The brook trout (Salvelinus fontinalis) is our only true native trout in West Virginia as well as much of the eastern United States. They’ve inhabited our clean, coldwater streams for the last several million years. During the pre-Colonial times, brook trout were found in almost every coldwater stream and river in the eastern US.
What these beautiful fish lack in size they make up for in their array of colors they display. There’s no other freshwater fish more colorful than a brook trout in spawn. They’re a green to olive color with a wormlike pattern down their back. Hot pink spots ringed in a light blue halo dot their sides. Yellow turns to a fire orange on the belly and only intensifies on a spawned up male brookie. Their fins have a white slash followed by a black streak with the rest of the fin having a vibrant orange color.
Since they’ve been here long before us it’s a no wonder the brook trout was chosen as West Virginia’s state fish. Even though their populations have declined, they can still be found in many of our headwater streams. Fishing for brook trout is an adventure in itself.
Oftentimes, these tiny tributaries are small and lined with rhododendron. Tara and I decided to venture up one of them this past weekend. The cooler temperatures and lower humidity made it feel like a touch of fall in the air. Fall is the time that brook trout spawn, or mate, and become most colorful.
I never let a September go by that I don’t go chase brook trout. The anticipation grew as we hiked into one of our favorite brookie streams. Once we arrived we found out that the brook trout were quick to jump on a black foam cricket which proved to be the fly of choice for the day.
We crawled over moss covered rocks and through the rhododendron casting into every small pool and hole we walked by. A 12-inch brook trout is considered a big one and although we didn’t catch any that size we came close with a couple solid 10-inchers. I even caught the smallest trout ever with a one inch brook trout fry. One inch might even be pushing it.
Some of the brookies were starting to get their spawn colors as Tara caught a beautiful one with a fire orange belly. It’s been said that trout don’t live in ugly places and brook trout fishing is as much about the scenery and the places they’ll take you as the actual fishing itself. This particular tributary we were fishing had some nice deep plunge pools and small waterfalls along the way.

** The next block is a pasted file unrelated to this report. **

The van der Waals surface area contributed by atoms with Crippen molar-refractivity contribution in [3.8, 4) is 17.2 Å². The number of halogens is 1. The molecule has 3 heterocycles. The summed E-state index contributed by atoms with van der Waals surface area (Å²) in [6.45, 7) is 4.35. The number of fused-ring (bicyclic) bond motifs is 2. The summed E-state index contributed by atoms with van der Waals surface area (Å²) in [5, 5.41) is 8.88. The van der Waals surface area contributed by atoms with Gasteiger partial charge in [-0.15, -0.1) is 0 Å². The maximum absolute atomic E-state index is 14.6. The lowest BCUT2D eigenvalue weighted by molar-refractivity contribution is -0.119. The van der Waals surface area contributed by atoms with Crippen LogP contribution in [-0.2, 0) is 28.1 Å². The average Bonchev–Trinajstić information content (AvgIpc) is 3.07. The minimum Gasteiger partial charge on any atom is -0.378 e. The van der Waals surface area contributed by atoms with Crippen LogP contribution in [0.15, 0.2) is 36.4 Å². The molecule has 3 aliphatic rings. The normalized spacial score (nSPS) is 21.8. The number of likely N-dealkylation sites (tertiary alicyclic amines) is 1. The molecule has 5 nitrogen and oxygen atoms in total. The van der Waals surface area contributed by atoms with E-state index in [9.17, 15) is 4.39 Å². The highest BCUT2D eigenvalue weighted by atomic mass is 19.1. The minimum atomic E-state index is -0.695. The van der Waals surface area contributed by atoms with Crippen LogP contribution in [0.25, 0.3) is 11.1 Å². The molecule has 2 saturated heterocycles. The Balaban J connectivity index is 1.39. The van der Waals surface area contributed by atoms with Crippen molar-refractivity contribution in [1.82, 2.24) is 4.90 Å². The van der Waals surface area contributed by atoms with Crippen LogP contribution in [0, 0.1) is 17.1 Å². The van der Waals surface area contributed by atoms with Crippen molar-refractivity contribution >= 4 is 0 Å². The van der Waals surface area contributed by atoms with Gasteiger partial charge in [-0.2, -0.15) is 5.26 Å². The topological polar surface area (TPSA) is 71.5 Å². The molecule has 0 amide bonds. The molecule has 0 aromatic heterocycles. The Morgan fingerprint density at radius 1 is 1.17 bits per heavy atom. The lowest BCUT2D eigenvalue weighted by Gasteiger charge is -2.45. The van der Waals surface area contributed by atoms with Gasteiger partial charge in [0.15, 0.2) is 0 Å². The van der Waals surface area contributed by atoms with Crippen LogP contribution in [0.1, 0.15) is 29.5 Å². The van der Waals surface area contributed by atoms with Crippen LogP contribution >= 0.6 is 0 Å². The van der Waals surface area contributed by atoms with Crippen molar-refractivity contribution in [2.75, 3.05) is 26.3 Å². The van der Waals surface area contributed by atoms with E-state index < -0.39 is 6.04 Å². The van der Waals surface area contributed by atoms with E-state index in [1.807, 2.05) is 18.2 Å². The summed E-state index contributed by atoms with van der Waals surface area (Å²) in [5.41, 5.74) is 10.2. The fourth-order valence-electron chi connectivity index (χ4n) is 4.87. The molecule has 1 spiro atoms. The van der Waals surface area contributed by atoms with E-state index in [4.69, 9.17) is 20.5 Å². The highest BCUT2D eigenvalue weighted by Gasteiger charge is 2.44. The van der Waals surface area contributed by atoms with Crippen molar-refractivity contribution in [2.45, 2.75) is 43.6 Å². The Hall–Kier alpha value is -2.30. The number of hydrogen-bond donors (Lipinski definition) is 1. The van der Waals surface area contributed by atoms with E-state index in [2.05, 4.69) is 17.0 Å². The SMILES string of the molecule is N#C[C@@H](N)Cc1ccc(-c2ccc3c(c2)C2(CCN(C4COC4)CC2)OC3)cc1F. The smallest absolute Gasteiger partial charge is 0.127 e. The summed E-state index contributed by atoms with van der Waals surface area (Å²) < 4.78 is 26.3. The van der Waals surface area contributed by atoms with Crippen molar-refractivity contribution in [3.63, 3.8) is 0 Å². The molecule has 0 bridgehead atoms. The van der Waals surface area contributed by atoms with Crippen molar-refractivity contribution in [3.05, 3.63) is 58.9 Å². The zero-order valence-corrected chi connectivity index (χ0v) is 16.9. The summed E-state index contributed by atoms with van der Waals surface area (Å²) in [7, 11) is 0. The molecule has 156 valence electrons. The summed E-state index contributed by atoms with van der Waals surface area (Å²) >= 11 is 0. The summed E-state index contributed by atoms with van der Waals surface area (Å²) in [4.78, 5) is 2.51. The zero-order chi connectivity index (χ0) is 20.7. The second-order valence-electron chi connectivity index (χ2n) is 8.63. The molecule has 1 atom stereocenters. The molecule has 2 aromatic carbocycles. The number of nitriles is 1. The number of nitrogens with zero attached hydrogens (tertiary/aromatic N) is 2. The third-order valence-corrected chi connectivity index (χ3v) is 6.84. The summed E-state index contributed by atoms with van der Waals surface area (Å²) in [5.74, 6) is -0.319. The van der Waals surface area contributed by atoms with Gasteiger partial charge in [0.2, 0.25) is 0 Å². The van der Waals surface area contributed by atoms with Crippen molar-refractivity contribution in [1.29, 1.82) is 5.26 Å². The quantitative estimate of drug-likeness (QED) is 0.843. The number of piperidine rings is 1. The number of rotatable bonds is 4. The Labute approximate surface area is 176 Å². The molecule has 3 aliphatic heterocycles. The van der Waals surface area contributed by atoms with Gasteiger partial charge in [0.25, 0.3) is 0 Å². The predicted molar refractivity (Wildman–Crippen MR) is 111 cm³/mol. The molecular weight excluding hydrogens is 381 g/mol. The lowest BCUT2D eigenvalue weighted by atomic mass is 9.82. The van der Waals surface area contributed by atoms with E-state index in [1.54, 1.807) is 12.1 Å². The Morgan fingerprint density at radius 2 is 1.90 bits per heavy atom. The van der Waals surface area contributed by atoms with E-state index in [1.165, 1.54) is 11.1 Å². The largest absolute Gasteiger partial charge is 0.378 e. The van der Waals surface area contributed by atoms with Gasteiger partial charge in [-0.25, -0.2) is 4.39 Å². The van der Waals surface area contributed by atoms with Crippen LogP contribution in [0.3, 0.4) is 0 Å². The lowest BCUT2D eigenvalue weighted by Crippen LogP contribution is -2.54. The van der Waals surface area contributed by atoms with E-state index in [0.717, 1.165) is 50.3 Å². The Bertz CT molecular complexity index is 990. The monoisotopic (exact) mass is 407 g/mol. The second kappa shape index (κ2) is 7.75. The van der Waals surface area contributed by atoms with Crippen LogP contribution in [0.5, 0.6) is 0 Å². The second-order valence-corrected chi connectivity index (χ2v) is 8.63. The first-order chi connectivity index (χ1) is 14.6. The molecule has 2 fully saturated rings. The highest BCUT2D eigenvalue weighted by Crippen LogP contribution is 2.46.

We stayed in the creek most of the time slowly walking along up a deep, dark hollow. There was one nice hole after another with plenty of hungry brookies. Brook trout aren’t too picky and fairly easy to catch which also makes them fun to fish for. After a few hours we found ourselves a couple miles from the truck and decided to hit an old logging road and start the hike out.
We are blessed here in West Virginia with hundreds of streams just like this one that are full of native brook trout, fish that were living here well before us. However, there used to be a lot more of them according to the Eastern Brook Trout: Status and Threats study that was published in 2006 by Trout Unlimited for the Eastern Brook Trout Joint Venture.
“The majority of West Virginia’s remaining brook trout sub-watersheds are greatly reduced largely due to poor water quality associated with a long history of poor land management, forestry and mining. In addition, acid deposition and abandoned mine drainage each impair approximately 25 percent of available brook trout habitat” according to the study.
During the late 1800s and early 1900s, poor logging practices led to the brook trout’s downfall in many streams. Most all of the trees were cut including the last virgin timber here in West Virginia. In the higher elevations erosion from runoff caused much of the topsoil to be washed into the streams leaving a rocky ground behind.
Over time with the burning of more fossil fuels, acid rain became a problem. When the acidic rain fell, the rocky terrain had poor buffering capabilities and the acid leached into our tributaries and rivers. Many were and still are too acidic now to harbor a healthy brook trout population as brook trout prefer a pH in the six to seven range. They can tolerate pH’s in the five range but reproduction is limited.
The West Virginia Division of Natural Resources (WVDNR) has recently began dumping limestone fines in the extreme headwaters of several streams all across the state to help buffer the acidic water and create hundreds of miles of new so called brook trout water. As the lime buffers the acidic waters the pH climbs back towards the neutral range and the brook trout return.
Oftentimes, the watershed will have at least one or two tributaries harboring brook trout and when the water quality becomes better they drop down and hopefully start to repopulate the entire watershed. At least this is the goal of the liming project and so far it’s worked on a few streams and new streams are being limed each year.
Of course, the liming has to continue in order to keep the pH up. The West Virginia Chapter of Trout Unlimited (WVTU) has been a huge contributor to the liming project providing donations and volunteers. Clean water is essential to all life and especially to our oldest relatives the brook trout.
They are an excellent indictor species of good clean water and we should help them anyway we can as we all use water everyday. I sure do enjoy fishing for them and the places they live. I’m thankful I live in a state I can go catch them anytime I want to. God bless the brook trout.